It seems like we’ve been here before my friends. I know this post may seem eerily familiar to “Starting All Over Again.” A spinal fluid leak tends to temper enthusiasm. Read on intrepid visitors.
In January 2013, I started eating right and exercising. I weighed 236.6 pounds and I endeavored to lose 56.6 pounds and weigh 180. My first goal, 190 pounds, I achieved in 11 months. It took me another year and suffering a stomach virus to lose the rest. I’ve been down as low as 176.6. I’ve tried everything from walking to running and weight lifting. I got to roughly 180 pounds and had no idea what I wanted to do next. I finally decided to drive to my ideal body type.
In the process of doing so I finally thought I figured out the formula. I thought I figured out the correct nutrition and exercise regimen. I was starting to see results. My “skinny fat” properties were starting to be replaced by a leaner, more defined look. I was getting stronger.
Men’s Fitness: “Meaning that while many of us might look svelte from afar or when fully clothed, deep down we suffer from a common male condition known as being skinny fat.”
I had figured out how to get body weight’s worth of protein into my body. I had overcome calf and hamstring injuries, and a few flare ups of a chronic back problem, and had increased my running to close to 20 miles per week.
I was in the middle of Jim Stoppani’s Shortcut to Shred program. I have finished this six-day-a-week, six-week-program once, done four weeks on another occasion and I was determined to get through the whole thing again. On Day 2 of Week 3, it happened. I was way too far forward on the the second rep of a deadlift with 115 pounds on the bar and blew out a disc at L4L5. The herniated disc was on the right side and was sitting on nerve roots and caused all kinds of hate and discontent.
I’m sure this is a rehash for many of my faithful readers but bear with me, I have a point.
A microdiscectomy, six weeks and a lot of comfort food has me on the edge of resuming my regimen. A dural tear caused spinal fluid to pool under my incision. The swelling is finally abating. My surgeon, Captain Chaos (written with much respect and admiration), hasn’t been worried about it and my paranoid ass was calling and pestering his nurses just about every other day.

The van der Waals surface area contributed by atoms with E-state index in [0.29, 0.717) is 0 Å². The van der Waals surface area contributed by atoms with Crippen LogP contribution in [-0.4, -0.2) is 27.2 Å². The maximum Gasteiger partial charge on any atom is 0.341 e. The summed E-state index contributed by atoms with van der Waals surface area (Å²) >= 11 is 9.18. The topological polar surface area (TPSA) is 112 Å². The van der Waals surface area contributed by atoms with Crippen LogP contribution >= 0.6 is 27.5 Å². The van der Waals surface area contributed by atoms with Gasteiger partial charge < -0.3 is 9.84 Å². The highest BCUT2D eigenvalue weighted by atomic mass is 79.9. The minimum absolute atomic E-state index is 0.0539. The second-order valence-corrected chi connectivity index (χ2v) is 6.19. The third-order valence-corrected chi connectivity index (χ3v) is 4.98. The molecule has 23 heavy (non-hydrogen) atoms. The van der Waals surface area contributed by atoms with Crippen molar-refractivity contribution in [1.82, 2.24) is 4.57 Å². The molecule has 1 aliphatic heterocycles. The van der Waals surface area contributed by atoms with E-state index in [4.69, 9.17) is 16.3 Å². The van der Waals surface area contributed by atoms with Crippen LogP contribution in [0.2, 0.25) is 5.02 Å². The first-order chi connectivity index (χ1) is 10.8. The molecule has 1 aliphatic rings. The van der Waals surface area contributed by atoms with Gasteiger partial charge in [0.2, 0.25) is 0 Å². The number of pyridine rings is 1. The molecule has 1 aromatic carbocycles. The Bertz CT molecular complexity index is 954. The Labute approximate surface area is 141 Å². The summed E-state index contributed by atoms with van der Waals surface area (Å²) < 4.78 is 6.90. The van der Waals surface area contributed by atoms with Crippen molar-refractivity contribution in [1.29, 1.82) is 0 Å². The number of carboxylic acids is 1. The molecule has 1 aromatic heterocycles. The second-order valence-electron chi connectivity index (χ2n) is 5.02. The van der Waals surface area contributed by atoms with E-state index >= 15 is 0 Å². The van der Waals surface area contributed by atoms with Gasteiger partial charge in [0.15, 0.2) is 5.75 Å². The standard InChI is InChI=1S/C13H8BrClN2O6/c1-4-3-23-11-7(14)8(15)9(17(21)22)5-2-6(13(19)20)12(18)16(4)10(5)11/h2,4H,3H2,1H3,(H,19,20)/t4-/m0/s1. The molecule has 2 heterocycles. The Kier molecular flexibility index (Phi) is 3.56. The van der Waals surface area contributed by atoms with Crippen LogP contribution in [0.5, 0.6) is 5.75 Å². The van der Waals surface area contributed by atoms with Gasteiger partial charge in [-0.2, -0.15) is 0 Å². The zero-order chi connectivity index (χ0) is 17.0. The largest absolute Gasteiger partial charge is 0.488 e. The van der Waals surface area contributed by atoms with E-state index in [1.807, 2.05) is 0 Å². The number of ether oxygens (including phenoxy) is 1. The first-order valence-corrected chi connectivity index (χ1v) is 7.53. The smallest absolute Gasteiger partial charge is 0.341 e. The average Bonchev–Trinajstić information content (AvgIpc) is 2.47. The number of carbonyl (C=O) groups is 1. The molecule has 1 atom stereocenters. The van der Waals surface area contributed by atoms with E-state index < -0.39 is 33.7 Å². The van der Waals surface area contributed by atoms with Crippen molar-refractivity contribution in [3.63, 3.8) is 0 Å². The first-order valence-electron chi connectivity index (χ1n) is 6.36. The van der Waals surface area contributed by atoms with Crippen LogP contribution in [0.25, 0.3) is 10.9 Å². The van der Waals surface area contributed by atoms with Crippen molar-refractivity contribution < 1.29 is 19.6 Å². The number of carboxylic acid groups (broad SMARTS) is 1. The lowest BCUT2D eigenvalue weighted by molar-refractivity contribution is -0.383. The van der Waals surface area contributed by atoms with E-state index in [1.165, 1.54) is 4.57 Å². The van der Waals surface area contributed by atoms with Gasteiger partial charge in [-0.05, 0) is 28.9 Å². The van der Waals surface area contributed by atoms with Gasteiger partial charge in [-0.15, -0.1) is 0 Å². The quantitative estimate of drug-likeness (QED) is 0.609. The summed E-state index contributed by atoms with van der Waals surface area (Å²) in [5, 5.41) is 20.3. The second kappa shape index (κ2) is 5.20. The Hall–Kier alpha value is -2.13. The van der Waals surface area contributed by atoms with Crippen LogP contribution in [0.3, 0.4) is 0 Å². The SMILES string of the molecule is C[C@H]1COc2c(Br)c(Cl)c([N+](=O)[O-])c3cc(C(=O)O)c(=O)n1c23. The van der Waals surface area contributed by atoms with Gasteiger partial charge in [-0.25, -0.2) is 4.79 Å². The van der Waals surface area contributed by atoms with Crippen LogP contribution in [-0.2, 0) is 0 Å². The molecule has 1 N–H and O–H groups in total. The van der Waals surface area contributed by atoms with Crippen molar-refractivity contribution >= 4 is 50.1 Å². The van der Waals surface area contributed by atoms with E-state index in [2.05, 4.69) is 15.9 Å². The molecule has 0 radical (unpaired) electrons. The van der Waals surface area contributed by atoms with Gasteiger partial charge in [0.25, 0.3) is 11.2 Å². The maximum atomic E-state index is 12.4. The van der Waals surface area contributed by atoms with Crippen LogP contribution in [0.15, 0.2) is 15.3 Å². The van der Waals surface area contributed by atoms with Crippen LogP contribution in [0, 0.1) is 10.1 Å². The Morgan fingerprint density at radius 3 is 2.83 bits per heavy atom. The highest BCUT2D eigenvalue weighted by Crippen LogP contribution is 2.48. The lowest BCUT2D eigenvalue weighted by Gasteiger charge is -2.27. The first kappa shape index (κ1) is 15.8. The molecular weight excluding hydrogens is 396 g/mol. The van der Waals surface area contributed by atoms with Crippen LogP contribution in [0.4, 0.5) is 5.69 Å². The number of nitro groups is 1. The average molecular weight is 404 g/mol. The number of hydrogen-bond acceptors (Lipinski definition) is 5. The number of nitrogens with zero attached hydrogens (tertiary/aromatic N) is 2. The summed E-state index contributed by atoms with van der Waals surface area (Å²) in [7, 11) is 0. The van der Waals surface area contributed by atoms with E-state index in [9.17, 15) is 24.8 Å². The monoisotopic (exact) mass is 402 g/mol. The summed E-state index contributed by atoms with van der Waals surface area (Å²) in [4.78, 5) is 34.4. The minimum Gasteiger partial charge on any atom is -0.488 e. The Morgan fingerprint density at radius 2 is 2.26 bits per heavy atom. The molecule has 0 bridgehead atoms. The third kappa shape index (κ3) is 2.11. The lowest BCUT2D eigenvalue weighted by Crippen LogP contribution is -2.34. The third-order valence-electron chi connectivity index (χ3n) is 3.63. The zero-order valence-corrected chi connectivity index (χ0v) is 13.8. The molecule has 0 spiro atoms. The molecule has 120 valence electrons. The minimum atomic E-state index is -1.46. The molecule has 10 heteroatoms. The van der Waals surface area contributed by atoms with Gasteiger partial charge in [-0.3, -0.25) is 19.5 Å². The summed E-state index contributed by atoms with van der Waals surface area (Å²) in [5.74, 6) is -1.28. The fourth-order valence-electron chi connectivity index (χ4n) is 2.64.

Sidebar – this is such a compliment – I am a huge Dom Deluise fan and I loved the Cannonball Run movies…
So, at my six-week follow up with Captain Chaos, we discussed what’s next. I can’t run until July 29, and even then he wants me to take it easy. I can ease back into strength training. I spoke with an athletic trainer friend and I’ll be doing body weight exercises for the first two weeks before I hit the weights.
I’ve reached an impasse, a fork in the road (or a confluence), a real decision point. I’ll be 46 in eight days. I have managed to maintain my weight without any real exercise for the last two and half months. April 7 is when I had the accident. Surgery happened May 6. Here I sit on June 21 sipping Devil’s Cut bourbon, still experiencing some hip soreness and wishing this swelling away wondering what to do next.
That’s not really true. I have already decided what to do. It wasn’t much of a decision. Today is the last day of comfort food. Today is the last day of complacency. Today is the last day of “recovery.” Tomorrow I am back on the wagon. Tomorrow I go back to the high protein, low carb diet with which I was finally having success. I will achieve my ideal. My ideal is a year older than me. I wrote it before, I’ll write it again. I don’t buy genetics. I don’t buy predisposition. I just need to be more careful.
As I mentioned, I am almost 46, but in my mind I’m 20. Twenty-year-old me is invincible and can run and jump and lift and do a lot of things 46-year-old me has no business doing. Sit on your ass for the better part of 16 years, have what I consider “fresh legs” and a microdiscectomy is what you get.
I feel like I am starting over. However, the me that I am starting with is better than the me I started with the last time.
One of the things I had to do in my life was eliminate excuses. I don’t have time, I’m too tired, I work too much, my commute is too long, I like food too much…it’s one of the things I hear from people now and I can’t believe I sounded like that. I have adopted #NoExcuses as my mantra, my creedo, whatever you want to call it. I’m just going to be a little smarter about it. I never respected my chronic back problem. Now I have to respect what is going on with my surgically-repaired back. I cannot herniate the disc again. The next surgery will involve rods and screws if I hurt myself again.
I will achieve what I want. There is no question. There is no doubt. I will do it naturally and with nothing but healthy eating, grit and determination (and a little extra protein, and maybe some creatine).
I could just eat decently and maintain this weight. I am convinced of that. But that’s not the person I have become. Exercise has become such an important part of my life I can’t imagine it without it. The fat needs to go. Muscle will grow.
My surgeon says at three months post op I am full go, no restrictions July 29. I plan on hitting the ground running. One of the worst things anyone can do is to tell me what I can’t do.
Go ahead, tell me I can’t do this. I dare you.